Novelty Wines Recipe

Description

Non-conventional alcoholic home-brews.

Wines attempted so far: Sweet Orange Wine, Dry Orange Wine, Tomato Wine, Cola Wine, Chocolate Wine, Mushroom Wine, Ginger Beer, Earl Grey Tea Wine, Banana Wine, Camomile Wine, Rosemary Wine, Bay Wine, Rose Petal Wine, Kvas Wine, Muscovado Wine, Curry Wine and Chicken Wine!

Some flavours taste like wines, some like cocktails and some like alcopops (and some taste foul!). It is cheaper than most shop-bought beverages in the UK but the reason I tried brewing was that one can make all sorts of amusingly imaginative wines. Alcohol levels are quite high at typically 15-16% alcohol by weight which is closer to sherry levels than normal wine or beer levels.

Summary

Ingredients

Fruit juice (or some other safely edible matter plus water) 4 l
Sugar (including that in the fruit juice) 1200 g
Sterilising agent / preservative (e.g. 'Campden' tablets which are food grade sodium metabisulphite) 125 g
Dried yeast (wine yeast, not bread or beer yeast, for better alcohol tolerance) 1 tsp
Yeast Nutriment (this is just food grade ammonium nitrate but don't call it fertiliser, even though it is, because it puts people off :-) ) 1 tsp
Sweetener (e.g. saccharin tablets or saccharin solution) 0 to 80 tablets
Second-hand wine bottles 5
Bottle stoppers (plastic) 5
Grapes, malted barley & hops none

Equipment

4.4 litre demijohn (or similar vessel) with bung & bubble-lock (or similar air-lock). Measuring glass or scales for measuring sugar. Screw-top bottle for starting yeast in. Wide nozzle funnel for sugar (a top section cut off a plastic fizzy drinks bottle makes a good funnel). Jug or similar for sterilising in. Syphon (preferably plastic because glass breaks too easily). Somewhere to carry out the brewing where the temperature will be 20°C or above (preferably 25°C or above) for weeks. A hygrometer (liquid density measuring float) is useful to test brewing completion and work out the sugar content of unlabelled ingredients but is not vital.

Detailed Instructions (using Fruit Juice)

The most tedious part of it is all the washing up & sterilizing needed to ensure that is only yeast which grows!

  1. Set up the brewing vessel:
    1. Make some sterilising solution by dissolving some sodium metabisulphite in tap water according in the ratio specified on its packet.
    2. Sterilize the demijohn by swilling around sterilizing solution inside it.
    3. Sterilise the bung & bubble-lock by soaking them in the the sterilizing solution.
    4. Rinse out the demijohn with tap water.
    5. Pour 1 litre (i.e. one standard carton) of fruit juice into the demijohn.
    6. Add the yeast.
    7. Add the yeast nutriment.
    8. Add 1 litre more of fruit juice (the reason for doing it two parts is so that the first lot deters the powdery yeast etc. from sticking to the bottom of the demijohn & the second lot can wash in any that remains stuck in the funnel - it is just a lazy way to avoid stirring & scrapping with more utensil sterilizing).
    9. If the total amount of sugar in 2 litres of fruit juice is less than 200 g, then add enough sugar to bring it up to that level. Do not worry that it just sits at the bottom not dissolving immediately (it will have plenty of time to dissolve).
    10. Rinse the bung & bubble-lock with tap water, fill the bubble-lock according to its instructions with sterilizing solution and fit them to the demijohn.
    11. Put the demijohn in a place at least 20°C hot (preferably at 25°C or more so it brews faster but not so hot it kills the yeast (if that happens, just add new yeast to the demijohn and move it somewhere less hot)) and leave it. It should increase to bubbling at a rate of a bubble every few seconds in a few days.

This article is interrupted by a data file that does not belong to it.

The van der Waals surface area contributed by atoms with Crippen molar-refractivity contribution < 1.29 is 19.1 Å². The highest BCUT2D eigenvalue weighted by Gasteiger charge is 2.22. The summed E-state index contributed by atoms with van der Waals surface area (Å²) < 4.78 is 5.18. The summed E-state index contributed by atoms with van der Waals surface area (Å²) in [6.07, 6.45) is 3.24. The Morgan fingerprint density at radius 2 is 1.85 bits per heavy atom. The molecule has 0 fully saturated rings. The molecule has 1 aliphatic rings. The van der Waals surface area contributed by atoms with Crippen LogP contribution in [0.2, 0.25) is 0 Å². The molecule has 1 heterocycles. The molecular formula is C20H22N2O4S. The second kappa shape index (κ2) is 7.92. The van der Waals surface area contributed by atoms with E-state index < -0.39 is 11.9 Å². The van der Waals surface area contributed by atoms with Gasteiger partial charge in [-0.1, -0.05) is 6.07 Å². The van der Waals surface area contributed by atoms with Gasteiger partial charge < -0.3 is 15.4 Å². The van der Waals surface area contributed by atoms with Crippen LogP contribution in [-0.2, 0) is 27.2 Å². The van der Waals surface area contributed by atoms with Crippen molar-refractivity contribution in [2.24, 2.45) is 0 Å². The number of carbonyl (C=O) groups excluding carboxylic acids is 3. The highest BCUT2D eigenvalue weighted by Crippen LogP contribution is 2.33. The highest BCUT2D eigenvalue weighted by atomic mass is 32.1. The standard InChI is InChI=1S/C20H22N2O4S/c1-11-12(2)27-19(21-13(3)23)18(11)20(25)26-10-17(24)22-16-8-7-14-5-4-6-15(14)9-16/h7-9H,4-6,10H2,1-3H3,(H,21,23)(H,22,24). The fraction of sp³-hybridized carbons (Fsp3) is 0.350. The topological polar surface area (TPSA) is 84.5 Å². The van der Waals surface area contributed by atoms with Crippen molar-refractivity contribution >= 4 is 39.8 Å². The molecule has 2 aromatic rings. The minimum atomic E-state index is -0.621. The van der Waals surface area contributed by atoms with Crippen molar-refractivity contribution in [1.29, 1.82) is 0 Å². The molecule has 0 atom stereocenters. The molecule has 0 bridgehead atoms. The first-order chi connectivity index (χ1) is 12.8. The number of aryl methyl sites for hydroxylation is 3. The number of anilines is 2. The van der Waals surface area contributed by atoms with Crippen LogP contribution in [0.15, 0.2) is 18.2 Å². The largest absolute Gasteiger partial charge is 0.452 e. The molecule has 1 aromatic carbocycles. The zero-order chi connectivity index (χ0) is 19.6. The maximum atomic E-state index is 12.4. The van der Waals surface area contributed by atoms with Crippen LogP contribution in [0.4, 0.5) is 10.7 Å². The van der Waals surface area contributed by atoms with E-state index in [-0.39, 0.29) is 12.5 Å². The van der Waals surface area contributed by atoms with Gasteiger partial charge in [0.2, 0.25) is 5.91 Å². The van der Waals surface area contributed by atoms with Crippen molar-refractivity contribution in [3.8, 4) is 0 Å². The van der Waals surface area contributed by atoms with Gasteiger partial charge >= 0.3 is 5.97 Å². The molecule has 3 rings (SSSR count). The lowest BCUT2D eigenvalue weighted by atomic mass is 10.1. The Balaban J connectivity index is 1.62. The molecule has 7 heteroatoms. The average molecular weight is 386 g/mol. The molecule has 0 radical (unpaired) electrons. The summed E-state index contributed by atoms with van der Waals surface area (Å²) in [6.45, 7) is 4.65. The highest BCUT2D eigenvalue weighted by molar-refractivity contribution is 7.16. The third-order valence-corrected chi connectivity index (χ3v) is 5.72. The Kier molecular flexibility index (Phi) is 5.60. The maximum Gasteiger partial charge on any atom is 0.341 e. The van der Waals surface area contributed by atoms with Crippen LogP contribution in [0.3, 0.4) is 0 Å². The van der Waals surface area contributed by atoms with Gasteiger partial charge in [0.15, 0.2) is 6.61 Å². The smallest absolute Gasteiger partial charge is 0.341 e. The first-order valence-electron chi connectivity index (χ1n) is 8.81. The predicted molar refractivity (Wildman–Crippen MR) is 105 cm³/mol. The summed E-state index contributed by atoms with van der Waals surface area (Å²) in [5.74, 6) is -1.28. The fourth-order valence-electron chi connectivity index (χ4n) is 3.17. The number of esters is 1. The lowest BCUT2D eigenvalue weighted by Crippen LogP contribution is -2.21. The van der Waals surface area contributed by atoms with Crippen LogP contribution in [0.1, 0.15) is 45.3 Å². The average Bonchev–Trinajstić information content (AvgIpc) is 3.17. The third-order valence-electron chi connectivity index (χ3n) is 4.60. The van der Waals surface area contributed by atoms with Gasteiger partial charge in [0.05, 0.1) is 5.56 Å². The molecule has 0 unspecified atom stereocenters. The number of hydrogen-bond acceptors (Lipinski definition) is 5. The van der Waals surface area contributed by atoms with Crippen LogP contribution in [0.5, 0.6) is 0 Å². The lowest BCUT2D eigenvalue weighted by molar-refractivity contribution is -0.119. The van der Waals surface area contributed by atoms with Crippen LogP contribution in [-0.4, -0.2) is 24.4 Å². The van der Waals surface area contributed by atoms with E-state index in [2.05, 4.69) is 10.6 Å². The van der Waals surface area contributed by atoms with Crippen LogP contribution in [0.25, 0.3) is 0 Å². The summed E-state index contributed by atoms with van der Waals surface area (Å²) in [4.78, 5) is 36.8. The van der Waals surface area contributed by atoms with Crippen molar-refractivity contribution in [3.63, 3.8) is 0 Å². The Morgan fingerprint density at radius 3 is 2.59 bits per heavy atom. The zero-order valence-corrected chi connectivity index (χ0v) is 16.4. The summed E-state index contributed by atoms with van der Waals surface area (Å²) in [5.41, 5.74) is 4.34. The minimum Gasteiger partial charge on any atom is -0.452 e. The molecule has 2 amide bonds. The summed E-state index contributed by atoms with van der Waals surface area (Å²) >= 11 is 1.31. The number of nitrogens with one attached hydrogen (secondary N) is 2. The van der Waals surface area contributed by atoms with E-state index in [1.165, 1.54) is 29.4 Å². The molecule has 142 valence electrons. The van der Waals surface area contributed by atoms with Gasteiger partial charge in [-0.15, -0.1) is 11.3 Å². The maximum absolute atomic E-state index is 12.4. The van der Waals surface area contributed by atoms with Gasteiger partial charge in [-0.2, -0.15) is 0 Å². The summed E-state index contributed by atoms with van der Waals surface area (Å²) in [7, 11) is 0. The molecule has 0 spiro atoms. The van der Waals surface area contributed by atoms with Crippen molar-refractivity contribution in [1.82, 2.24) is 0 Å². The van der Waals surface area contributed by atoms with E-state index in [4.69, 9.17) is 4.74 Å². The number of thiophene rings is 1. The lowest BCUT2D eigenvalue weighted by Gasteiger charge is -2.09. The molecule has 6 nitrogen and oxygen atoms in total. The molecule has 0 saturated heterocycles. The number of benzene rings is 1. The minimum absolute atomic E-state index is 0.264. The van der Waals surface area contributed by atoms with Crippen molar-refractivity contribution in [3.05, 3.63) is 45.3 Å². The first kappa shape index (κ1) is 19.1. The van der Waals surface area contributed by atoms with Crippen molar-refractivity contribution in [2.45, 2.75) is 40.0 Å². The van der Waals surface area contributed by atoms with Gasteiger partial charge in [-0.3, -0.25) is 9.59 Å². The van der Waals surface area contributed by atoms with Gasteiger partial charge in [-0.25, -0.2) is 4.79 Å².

12. Wait until undissolved sugar has gone & bubbling reduces to very slow (a bubble a minute or less) again. You should now have 2 litres of beverage at about 5% alcohol.
  2. Feeding the yeast again:
    1. Pour another litre of fruit juice into the demijohn.
    2. If the total amount of sugar (in the fruit juice plus added sugar) so far put into the demijohn is less than 600 g, then add enough sugar to bring it up to that level.
    3. Put the demijohn back in the warm place and leave it. It should soon (within an hour or so) return to bubbling at a rate of a bubble every few seconds.
    4. Wait until undissolved sugar has gone & bubbling reduces to very slow again. You should now have 3 litres of beverage at about 10% alcohol.
  3. Feeding the yeast yet again:
    1. Pour another litre of fruit juice into the demijohn.
    2. If the total amount of sugar (in the fruit juice plus added sugar) so far put into the demijohn is less than 1200 g, then add enough sugar to bring it up to that level.
    3. Put the demijohn back in the warm place and leave it. It should soon return to bubbling at a rate of a bubble every few seconds.
    4. Wait until undissolved sugar has gone (or nearly gone, the yeast might give up from alcohol poisoning before finishing off all the sugar) & bubbling reduces to very slow again. You should now have 4 litres of beverage at about 15% alcohol. To confirm complete conversion of the sugar, use a hygrometer or taste a sample.
  4. Bottling it:
    1. For once, there is no need to make more sterilising solution. You are going to be putting preservative into the wine which is the same chemical as the sterilization agent anyway.
    2. Don't shake the demijohn; the ugly sediments should remain at the bottom.
    3. Syphon the wine into the bottles taking care not to suck up the sludge from the bottom of the demijohn or overflow a bottle. (A good source of bottles is to volunteer to clear up & recycle the junk empty bottles from a party.) It does not need a stopcock on the syphon tube to stop the flow when moving the tube between bottles, just lift the bottles together with the tube outlet to the level of the demijohn and syphoning will pause.
    4. Add preservative to the wine according the ratio specified on the instructions which came with it.
    5. Add sweetener if required.
    6. Put stoppers in the bottles. Corks are traditional but plastic stoppers are a lot more convenient to put in and take out and can be reused to reseal part finished bottles. Just poke one into the top of a bottle far enough for it not to leak, turn the bottle upside down and gently tap on a hard floor by using its own weight dropping from 10 cm or so. I have not broken a bottle so far (but I did break a corking machine before switching to using plastic stoppers!) but make sure you handle them in such a way that, if they do break, the resulting sharp glass does not cause injury (for example, definitely don't lean on the bottle and don't push the stopper in hard with your hand). Even easier and safer is if you can find screw-top wine bottles with the lids (which are usually thrown away).
    7. Clean the outsides of the bottles if needed.